This personal account of the first women at The Citadel uses Faulkner's and veteran women's lawsuits filed in the early 1990s to write about the good ole boy way of life in South Carolina. It is as much about how the state operates as it is about the litigants and a failure of leadership at The Citadel. Faulkner's suit is notable as a high-profile advance in women's equal protection under the law, but it makes sense only within a larger context of political, economic, and social life unique to the state. During litigation, The Citadel often described itself as the last dinosaur for its efforts to preserve an ancien régime in its male-only admissions policy to the Corps of Cadets. Local Counsel is the day-in-the-life story of the eight years of a sole practitioner's dinosaur hunt.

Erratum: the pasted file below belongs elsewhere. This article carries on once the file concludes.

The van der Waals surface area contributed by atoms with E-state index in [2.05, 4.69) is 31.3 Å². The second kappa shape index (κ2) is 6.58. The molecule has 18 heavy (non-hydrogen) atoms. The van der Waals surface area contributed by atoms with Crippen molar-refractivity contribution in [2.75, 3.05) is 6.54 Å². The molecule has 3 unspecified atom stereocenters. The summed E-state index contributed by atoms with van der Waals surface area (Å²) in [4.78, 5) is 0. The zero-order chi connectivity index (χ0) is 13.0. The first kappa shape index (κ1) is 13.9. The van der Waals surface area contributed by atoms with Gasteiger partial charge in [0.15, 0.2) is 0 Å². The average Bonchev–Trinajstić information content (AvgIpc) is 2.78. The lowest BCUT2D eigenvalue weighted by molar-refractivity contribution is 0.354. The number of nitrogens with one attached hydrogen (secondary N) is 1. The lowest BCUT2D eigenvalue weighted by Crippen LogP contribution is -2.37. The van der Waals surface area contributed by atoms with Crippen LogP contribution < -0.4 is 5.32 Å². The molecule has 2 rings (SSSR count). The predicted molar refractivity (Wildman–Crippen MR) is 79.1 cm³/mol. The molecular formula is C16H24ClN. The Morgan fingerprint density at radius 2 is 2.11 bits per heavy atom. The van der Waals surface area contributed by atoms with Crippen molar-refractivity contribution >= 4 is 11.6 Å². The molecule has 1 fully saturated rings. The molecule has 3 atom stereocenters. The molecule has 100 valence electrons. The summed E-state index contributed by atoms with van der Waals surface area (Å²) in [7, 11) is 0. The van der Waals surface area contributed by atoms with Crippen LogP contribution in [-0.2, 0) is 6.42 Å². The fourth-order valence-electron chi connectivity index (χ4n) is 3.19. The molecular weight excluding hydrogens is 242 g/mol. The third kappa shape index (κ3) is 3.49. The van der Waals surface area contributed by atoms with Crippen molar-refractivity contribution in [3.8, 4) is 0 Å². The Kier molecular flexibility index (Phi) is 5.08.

The book is also an account of an attorney's personal reasons or motives for entering protracted civil rights litigation and the price paid for zealous representation. It is written to serve as a historical record from the point of view of a participant who had a unique point of view. Within a range of legal issues and strategies, the book raises the kind of questions that lawyers deal with everyday ? questions shared by the general public: When, if ever, does a case become no longer just the client's, but the lawyer's as well? What are the bounds of civility within a fierce defense?